5 Real-life Stories Behind Your Favorite Disney Princess Movies
Did you know that almost every Disney princess story has an original story behind it? What if we told you that some of these original stories have plots creepier than you could ever imagine?
Disney currently boasts of a line-up of 12 princesses all recognized either through birth, marriage, or acts of heroism. While Disney always goes above and beyond in creating the perfect Disney princess story packed with singing animals and happy endings, the original stories of these animations are, in most cases, not even close to what Disney creates.
Disney had to sanitize, embellish, and add that magic touch to some of these stories to make them Hollywood friendly. That said, here are five real-life stories behind your favorite Disney Princess Movie.
Cinderella is most certainly a darling when it comes to our love for Disney Princesses. However, like many other Disney princess stories, this beloved story was a complete horror show in its original plot. The first thing you'll notice from the original fairytale by Brothers Grimm is that Cinderella's father is alive. That's a good thing, right? Wrong! When the Prince shows up at Cinderella's door, his father refers to Cinderella as a deformed child who can't possibly be the lost beauty. Her stepsisters also cut off different parts of their feet in their quest to fit into the glass slipper. To make it even more interesting, at the very end of the story, when her stepsisters show up at her wedding, some angry birds fly down and peck at her stepsister's eyes, gorging them out.
Beauty and The Beast
The ever-charming, book-worm Belle is one of the most charismatic Disney princesses ever to grace our screens. However, in the original plot, Jeanne-Marie Leprince de Beaumont's Beauty and the Beast, the events that lead to Belle finding herself in the Beast's castle are a lot more questionable. In the original Beauty and the Beast, Belle's father finds himself on the wrong side of the Beast after stealing a rose from the castle's rose garden. The Beast decides that Belle's father must die as punishment for his transgressions. Belle instead offers to take her father's place and ends up living with the Beast in his castle. A few months later, the Beast allows Belle to visit her father and overstays her visit thanks to her sisters' cunning manipulation. When she finally returns to the castle, she finds the Beast near death after intentionally starving himself. Long story short, Belle and the Beast were married for 40 years and had seven children together.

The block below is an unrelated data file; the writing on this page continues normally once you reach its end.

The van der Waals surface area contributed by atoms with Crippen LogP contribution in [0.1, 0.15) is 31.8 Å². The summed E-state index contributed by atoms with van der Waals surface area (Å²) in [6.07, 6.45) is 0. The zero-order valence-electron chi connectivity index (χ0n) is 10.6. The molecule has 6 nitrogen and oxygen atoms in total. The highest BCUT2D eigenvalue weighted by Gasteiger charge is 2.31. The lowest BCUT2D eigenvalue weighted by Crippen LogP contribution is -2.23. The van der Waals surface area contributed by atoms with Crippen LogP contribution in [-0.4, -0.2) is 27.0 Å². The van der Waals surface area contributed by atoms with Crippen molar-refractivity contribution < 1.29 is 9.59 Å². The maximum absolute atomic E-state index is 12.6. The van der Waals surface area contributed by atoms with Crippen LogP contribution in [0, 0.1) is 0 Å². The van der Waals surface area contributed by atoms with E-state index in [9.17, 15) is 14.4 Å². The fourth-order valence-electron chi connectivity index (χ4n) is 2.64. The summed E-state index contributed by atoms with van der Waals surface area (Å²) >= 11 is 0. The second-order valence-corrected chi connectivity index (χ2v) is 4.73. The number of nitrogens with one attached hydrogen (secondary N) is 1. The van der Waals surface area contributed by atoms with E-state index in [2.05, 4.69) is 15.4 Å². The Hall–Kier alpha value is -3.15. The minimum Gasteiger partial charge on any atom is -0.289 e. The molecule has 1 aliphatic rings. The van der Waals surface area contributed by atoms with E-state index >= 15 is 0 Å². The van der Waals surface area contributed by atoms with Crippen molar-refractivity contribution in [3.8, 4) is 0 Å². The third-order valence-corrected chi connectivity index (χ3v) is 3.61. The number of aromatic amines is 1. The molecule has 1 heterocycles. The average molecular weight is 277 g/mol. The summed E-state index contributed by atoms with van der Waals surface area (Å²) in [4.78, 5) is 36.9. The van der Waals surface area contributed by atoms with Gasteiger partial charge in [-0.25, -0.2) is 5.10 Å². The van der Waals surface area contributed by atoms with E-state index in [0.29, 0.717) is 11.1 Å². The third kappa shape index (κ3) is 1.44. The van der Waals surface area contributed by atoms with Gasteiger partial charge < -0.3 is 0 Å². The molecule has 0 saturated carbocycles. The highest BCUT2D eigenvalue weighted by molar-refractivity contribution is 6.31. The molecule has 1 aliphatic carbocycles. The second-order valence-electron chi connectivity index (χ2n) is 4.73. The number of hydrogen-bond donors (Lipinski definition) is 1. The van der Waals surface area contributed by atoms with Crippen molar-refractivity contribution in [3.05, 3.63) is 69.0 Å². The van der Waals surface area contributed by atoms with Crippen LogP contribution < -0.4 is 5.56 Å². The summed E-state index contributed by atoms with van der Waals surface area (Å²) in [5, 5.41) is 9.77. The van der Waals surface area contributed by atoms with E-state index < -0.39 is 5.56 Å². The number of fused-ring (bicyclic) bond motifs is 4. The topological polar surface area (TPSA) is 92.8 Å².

The very first Disney Princess movie has a lot of similarities to its original plot. Although Snow White is still a princess in the original plot from the Brothers Grimm fairytale, the evil queen still wants her dead. But, to make sure that Snow White is indeed genuinely dead, the queen doesn't just want her internal organs; she wants to eat them too. In the original story, the queen delightfully eats a pile of body parts brought to her by the huntsman. Another interesting thing that doesn't happen is the magical kiss that's supposed to bring Snow White back to life. Mesmerized by Snow White's beauty, the Prince decides to carry Snow White and her glass coffin back to his home as a piece of souvenir. Throughout the journey, the carriage's jostling dislodges the bit of poisonous apple stuck in Snow White's throat, bringing her back to life. During Snow White's wedding reception, the wicked queen's death is also a bit more disturbing. She is forced to wear a pair of red-hot iron shoes and dance in them until she dies.
In as much as we love Disney's attempt at bringing to life an old-school American love story, the original plot behind Pocahontas is sad. First of all, she was only 11 years old when she threw herself between Smith and her father. That's pretty bold from an 11-year-old girl. The other thing is that the two never have a romantic relationship as Pocahontas ends up marrying her village mate. Later on, she is taken captive by the English and ends up converting to Christianity before eventually marrying an English farmer John Rolfe.
As a bold, brave, and beautiful daughter of the sultan, princess Jasmine from Aladdin is a darling to all of us. But in the original, The Arabian Nights, that's not the case. Princess Jasmine is portrayed as a silly princess who is always putting Aladdin into serious trouble. She is ignorant that Aladdin's magic lamp is unique and gives it to the evil sorcerer. Although she does redeem herself by taking back the lamp after successfully seducing and poisoning the evil sorcerer, she again unknowingly invites the sorcerer's brother to come live with them. Luckily the genie saves them, and they live happily ever after… or do they?